Why blog again about optimization and analytics? Because the current way of having optimization be part of analytics is a bit misleading. Let me first say I assume that optimization is part of analytics here. Granted, a previous post of mine supported a different view, but the idea that mathematical optimization is part of the broader category of analytics is gaining momentum. For instance, the INFORMS society is pushing for it with its Conference on Business Analytics & Operations Research.
INFORMS defines analytics as
"Analytics -- the scientific process of transforming data into insight for making better decisions."
At IBM we use a definition quite similar. It could be depicted this way.
The analytics process
The Analytics category is then refined by distinguishing three sub categories
Descriptive Analytics. It is about providing tools to look at data, look at aggregates, and be able to query and drill down. It includes Business Intelligence in particular. For instance a sales manager at a retail store chain may want to see sales per region per month per main market segment. She may also want to be able to drill down both geographically, and by product category, down to the sales of a single product (SKU) for a single store. Descriptive analytics helps understand what happened so far.
Predictive Analytics. It is about further understanding and analyzing data. It includes statistics, machine learning, data mining. For instance, predictive analytics could be used to detect trends in sales for our retail store chain. Trend detection would leverage past sales levels, as well as past price level, weather condition (we know that warm weather increases drinks and ice cream sales), etc. from this we could get a predictive model that relates sales to price and weather condition. Then, using this predictive model one could extrapolate and predict mot likely sales levels from weather forecast. Predictive analytics helps understand why things happened, and what is most likely to happen next
Prescriptive Analytics. It is about making decisions or recommending actions. This is where mathematical optimization plays. For instance, the inventory manager of the retail store chain can plan his inventory replenishment at the store level and at the distribution center level using sales forecast as input. Prescriptive analytics helps decide what we should do next.
We also like to say that the value provided by analytics increases as you go from descriptive to descriptive then prescriptive. But why is that so? Because all of the above analytics is useless till the point of action. It is only when you start changing your business that you create value. You can stare at data for years, it won't change your business if you don't act. You can analyze data for decades, it won't change your business if you don't use the resulting insights to make action. It is only when you act that you unlock the value of analytics. More on this can be found in my analytics is a mean to an end post.
Then we see why the value increases as we move from descriptive to descriptive then prescriptive. Value increases because we get closer to the point where the value of analytics is actually unlocked. Said differently, it automates a larger piece of the analytics process defined above.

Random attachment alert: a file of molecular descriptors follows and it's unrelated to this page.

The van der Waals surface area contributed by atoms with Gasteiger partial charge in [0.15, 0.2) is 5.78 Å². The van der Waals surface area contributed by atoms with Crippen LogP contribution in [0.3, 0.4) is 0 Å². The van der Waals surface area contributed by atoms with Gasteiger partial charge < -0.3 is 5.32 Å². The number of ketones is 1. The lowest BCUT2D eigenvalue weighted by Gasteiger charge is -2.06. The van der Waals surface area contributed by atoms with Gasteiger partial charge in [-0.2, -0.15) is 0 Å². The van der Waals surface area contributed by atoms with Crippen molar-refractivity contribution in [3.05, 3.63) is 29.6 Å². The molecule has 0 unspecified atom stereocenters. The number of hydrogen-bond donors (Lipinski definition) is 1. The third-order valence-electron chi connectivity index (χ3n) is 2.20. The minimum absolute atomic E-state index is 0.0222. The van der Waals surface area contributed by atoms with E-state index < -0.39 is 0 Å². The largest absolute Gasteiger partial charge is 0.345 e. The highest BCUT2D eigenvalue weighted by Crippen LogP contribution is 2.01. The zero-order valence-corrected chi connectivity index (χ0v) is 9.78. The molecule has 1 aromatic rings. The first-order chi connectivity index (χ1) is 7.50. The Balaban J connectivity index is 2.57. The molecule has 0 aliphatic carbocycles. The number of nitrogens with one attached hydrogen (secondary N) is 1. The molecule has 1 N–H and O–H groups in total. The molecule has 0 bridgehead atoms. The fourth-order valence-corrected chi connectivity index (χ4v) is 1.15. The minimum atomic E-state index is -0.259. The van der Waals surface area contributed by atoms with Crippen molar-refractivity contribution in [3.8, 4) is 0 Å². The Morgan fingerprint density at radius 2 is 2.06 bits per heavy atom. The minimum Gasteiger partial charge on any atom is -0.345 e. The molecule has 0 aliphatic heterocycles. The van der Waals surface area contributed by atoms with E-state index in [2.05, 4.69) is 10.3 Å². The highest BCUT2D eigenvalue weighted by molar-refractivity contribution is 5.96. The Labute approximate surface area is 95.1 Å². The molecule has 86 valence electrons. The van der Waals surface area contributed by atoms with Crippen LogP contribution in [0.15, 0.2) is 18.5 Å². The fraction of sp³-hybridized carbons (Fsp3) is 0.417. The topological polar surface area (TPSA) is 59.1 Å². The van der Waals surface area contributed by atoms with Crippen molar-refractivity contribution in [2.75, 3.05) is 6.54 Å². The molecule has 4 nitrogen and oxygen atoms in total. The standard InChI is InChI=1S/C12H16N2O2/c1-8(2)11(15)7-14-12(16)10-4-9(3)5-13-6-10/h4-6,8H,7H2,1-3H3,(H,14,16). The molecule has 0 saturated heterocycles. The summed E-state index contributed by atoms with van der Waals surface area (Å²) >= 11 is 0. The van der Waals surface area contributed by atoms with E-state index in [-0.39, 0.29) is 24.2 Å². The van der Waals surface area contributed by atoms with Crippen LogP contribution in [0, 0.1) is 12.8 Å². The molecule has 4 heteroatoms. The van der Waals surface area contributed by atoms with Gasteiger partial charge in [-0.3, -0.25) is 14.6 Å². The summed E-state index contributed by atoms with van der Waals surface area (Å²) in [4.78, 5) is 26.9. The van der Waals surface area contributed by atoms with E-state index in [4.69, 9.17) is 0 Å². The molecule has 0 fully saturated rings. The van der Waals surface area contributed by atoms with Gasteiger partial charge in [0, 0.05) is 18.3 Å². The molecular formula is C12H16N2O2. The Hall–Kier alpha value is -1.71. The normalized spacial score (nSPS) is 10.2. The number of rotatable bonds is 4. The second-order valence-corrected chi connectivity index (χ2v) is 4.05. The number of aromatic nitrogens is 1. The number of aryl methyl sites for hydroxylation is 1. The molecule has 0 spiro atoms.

The analytics journey
This way of presenting analytics and optimization within it resonates quite well. Yet, it has its own issues, including :
Predictive analytics conveys one of its business value quite transparently: it can be used to make predictions. People don't need to be explained why predictions are useful. Everybody values meteo forecast for instance. Prescriptive analytics does not convey similar business value: yeah, it could compute prescriptions. So what?
Prescriptive analytics may refer to medical prescription in layman's world. It then conveys the idea that it is a technology to provide cure after something wrong happened. This is certainly a possible use case for optimization, but it is far from being the only one.
Predictive and prescriptive sound almost the same. This leads to an easy confusion between the two as it is hard to remember which is what first time you hear it. I've indeed met many people who confuse the two.
For the above reason we've been looking for another way of describing optimization as an analytics category. Here is our current favorite:
Here's the elevator pitch that goes with it:
When you know the likely future then you can take advantage of it, and make better plans. Optimization is a great way to do it.
We tried it and it resonates well with customers. Here are possible reasons why:
Proactive analytics conveys one of its business value quite transparently: it can be used to act knowing what might happen. People don't need to be explained why this useful. People do this every day, from going to the gas station before the car runs out of gas, to ordering or buying food before starving, etc.
Predictive and proactive sound different, and are much easier to differentiate.
Proactive contains active, and contains act. It hints at the action piece of the analytics process
Proactive analytics is the logical complement to predictive analytics: when you know the course of action then you can take advantage of it, and make plans.
Let me conclude by discussing a possible alternative, namely "Preventive Analytics". It shares most of the qualities of proactive analytics. However, it conveys the idea that it is mostly useful to prevent bad things from happening; This is great, of course. But it is a bit negative, and it does not cover the opportunities for using optimization to improve things that are already doing well.
As a conclusion, here is how I like to present analytics nowadays. What's your take on it?
Proactive analytics in the analytics journey